Wednesday, 10 April 2013

First Birthdays

Two weeks ago, Flo and Archie were one.  They’re Leap Year babies which makes the birthday thing a bit weird.  Only celebrating their birthdays once every four years seemed a bit harsh plus I’d be having to buy teeny tiny school uniforms for September so we plumped for 1st March instead on non Leap Years.  This was partly in honour of St David who plays a fairly hefty part in Justin’s life but also to reduce the February offspring birthday party quotient in future years.  Being the Brigadoon of birthdays, it felt decidedly odd to be celebrating such a landmark occasion on the wrong day.

The day Flo and Archie were born, the local paper called the hospital and asked if we’d be in a ‘Leap Year twins birth shocker’ photo story.   I considered their kind offer for about oooh 10 nano seconds and declined, what with my partial paralysis, pallour and post natal poundage.  Oh and because I worried that Flo and Archie would never forgive me for cashing in on their first precious hours.

We had a little family birthday tea party to celebrate this most special of birthdays.  Flo and Archie played with balloons, ripped open presents and sucked wrapping paper, and ate their first chocolate cake.  They ate it just like you should eat your first chocolate cake – wide-eyed, by the handful, smearing it all over their lovely little faces, spilling an awful lot on the floor, and gagging ever-so-slightly afterwards.  I was proud and got misty-eyed and we drank champagne.

Four years ago, at Evie’s first birthday party, Justin made a lovely speech and we shed a happy and triumphant tear.  This time it felt a bit different.  No less happy or memorable a celebration, I fancy we had a look of the battle-weary war veteran about us - a bit jaded, line-y eyed and frazzled around the edges even in our party clothes.  No speeches this time but in a quiet moment, we touched hands and had a silent conversation which I think we both knew acknowledged that we’d made it through what has been an incredibly tough year.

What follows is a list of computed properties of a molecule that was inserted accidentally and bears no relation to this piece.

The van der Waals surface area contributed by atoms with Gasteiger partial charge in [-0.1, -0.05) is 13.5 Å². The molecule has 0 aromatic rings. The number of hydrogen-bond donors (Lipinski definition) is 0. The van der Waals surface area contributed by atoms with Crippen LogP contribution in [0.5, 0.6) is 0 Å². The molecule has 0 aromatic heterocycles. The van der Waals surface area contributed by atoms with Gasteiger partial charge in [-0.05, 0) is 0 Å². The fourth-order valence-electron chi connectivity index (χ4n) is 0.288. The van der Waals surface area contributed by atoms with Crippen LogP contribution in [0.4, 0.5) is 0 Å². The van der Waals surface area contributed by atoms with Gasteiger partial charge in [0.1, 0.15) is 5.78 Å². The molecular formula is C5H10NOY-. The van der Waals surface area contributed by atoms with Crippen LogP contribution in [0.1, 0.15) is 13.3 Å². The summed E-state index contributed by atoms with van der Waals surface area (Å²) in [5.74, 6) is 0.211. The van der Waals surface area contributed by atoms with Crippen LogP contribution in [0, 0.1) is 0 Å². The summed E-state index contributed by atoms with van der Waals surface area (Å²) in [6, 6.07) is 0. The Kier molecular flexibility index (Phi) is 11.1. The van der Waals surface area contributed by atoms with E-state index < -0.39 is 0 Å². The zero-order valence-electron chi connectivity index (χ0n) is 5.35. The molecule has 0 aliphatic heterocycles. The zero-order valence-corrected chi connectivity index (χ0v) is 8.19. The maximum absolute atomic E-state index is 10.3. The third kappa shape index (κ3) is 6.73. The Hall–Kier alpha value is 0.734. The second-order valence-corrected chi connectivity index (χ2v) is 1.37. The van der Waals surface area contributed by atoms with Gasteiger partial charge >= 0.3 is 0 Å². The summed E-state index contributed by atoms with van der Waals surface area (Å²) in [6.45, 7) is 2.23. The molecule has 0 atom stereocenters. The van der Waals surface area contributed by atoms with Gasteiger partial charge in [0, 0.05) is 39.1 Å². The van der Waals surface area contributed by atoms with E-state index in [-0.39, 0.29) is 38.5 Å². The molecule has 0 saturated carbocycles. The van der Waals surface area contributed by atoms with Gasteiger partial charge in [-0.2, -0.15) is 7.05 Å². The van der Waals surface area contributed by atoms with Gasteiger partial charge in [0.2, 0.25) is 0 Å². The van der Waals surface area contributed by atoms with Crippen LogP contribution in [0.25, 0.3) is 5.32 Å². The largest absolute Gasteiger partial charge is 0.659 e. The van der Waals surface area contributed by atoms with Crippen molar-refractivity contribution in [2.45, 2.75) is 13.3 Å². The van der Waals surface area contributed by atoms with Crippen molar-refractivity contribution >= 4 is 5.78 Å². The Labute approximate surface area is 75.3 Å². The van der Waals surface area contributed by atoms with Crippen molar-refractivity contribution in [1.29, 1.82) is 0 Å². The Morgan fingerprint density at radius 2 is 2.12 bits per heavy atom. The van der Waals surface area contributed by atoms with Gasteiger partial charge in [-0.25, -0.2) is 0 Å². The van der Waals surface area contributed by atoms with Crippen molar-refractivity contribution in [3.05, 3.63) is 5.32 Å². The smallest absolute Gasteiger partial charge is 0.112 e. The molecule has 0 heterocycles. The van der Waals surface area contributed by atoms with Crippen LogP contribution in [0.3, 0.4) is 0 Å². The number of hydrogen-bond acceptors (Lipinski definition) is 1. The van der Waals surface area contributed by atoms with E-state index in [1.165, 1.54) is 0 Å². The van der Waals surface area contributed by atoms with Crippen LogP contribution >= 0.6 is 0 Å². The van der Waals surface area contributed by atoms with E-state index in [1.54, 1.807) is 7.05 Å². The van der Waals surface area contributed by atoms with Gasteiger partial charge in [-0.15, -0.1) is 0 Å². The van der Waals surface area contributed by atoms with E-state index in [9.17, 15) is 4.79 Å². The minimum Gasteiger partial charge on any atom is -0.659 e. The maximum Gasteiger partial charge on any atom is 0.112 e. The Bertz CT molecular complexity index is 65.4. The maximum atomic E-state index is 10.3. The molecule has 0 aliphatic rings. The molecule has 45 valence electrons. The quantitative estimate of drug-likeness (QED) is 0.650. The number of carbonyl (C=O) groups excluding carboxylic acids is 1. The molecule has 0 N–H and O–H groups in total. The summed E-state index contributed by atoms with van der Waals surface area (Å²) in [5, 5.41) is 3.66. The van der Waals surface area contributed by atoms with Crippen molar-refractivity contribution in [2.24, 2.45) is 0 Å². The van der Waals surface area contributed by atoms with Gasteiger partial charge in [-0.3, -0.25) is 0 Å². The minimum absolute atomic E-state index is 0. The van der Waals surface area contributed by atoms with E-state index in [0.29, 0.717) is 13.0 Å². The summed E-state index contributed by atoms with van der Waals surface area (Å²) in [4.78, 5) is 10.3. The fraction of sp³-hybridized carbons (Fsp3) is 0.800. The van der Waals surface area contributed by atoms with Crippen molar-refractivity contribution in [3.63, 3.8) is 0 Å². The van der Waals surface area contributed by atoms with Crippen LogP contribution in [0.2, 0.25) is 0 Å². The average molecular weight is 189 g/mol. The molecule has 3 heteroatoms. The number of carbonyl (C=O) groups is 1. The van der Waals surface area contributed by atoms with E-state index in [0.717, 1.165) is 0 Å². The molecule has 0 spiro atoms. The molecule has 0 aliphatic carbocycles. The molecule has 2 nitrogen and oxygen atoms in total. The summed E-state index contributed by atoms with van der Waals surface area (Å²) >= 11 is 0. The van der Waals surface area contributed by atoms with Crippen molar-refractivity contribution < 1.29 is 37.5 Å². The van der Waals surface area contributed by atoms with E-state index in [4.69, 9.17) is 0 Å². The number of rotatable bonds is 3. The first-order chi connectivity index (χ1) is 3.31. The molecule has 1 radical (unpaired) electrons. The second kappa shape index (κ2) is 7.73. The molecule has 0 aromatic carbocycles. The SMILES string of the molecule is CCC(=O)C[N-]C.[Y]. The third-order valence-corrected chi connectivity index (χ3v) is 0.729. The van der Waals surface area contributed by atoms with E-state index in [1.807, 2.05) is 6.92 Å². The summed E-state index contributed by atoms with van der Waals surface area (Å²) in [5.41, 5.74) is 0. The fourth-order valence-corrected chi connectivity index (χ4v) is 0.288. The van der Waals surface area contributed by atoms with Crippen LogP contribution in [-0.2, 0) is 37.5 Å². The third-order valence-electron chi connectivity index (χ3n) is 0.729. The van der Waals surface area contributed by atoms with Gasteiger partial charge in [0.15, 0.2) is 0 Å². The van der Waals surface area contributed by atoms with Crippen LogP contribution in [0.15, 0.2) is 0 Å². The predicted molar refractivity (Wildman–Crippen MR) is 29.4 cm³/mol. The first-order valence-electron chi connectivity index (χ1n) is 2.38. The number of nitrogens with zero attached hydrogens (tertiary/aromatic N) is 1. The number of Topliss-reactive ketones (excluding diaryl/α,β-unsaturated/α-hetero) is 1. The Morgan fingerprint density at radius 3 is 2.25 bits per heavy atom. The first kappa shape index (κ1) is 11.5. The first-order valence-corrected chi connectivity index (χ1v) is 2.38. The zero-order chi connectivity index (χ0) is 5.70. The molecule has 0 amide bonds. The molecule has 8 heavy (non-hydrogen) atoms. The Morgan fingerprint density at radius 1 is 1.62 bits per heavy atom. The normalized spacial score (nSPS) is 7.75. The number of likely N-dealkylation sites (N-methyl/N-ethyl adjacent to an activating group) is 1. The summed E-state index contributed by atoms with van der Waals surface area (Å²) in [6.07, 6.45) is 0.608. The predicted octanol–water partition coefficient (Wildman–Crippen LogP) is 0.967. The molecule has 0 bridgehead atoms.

There are things about having two babies at the same time that I’ve really struggled with this first year.   You know the stuff from my previous warblings: the freak effect in the supermarket, the ‘double trouble, you’ve got your hands full‘ quoters, our colossus of a buggy that kills spontaneous outings and requires Geoff Capes to travel with us on all occasions so we can get it out of the car.  The pitiful lack of hands to cuddle, feed and carry everyone at the same time.  The relentless logistics and bone-aching exhaustion.  And let’s be honest, the sheer cold realisation that I’m far too old to be doing all this at my age.   

A friend once asked me: “So would you recommend the whole twin experience then?” and before missing a beat I said “God no, why would anyone want to have two babies at the same time, it’s madness.”  I felt guilty for answering quite so vociferously but on paper, you have to admit it’s a crazy concept.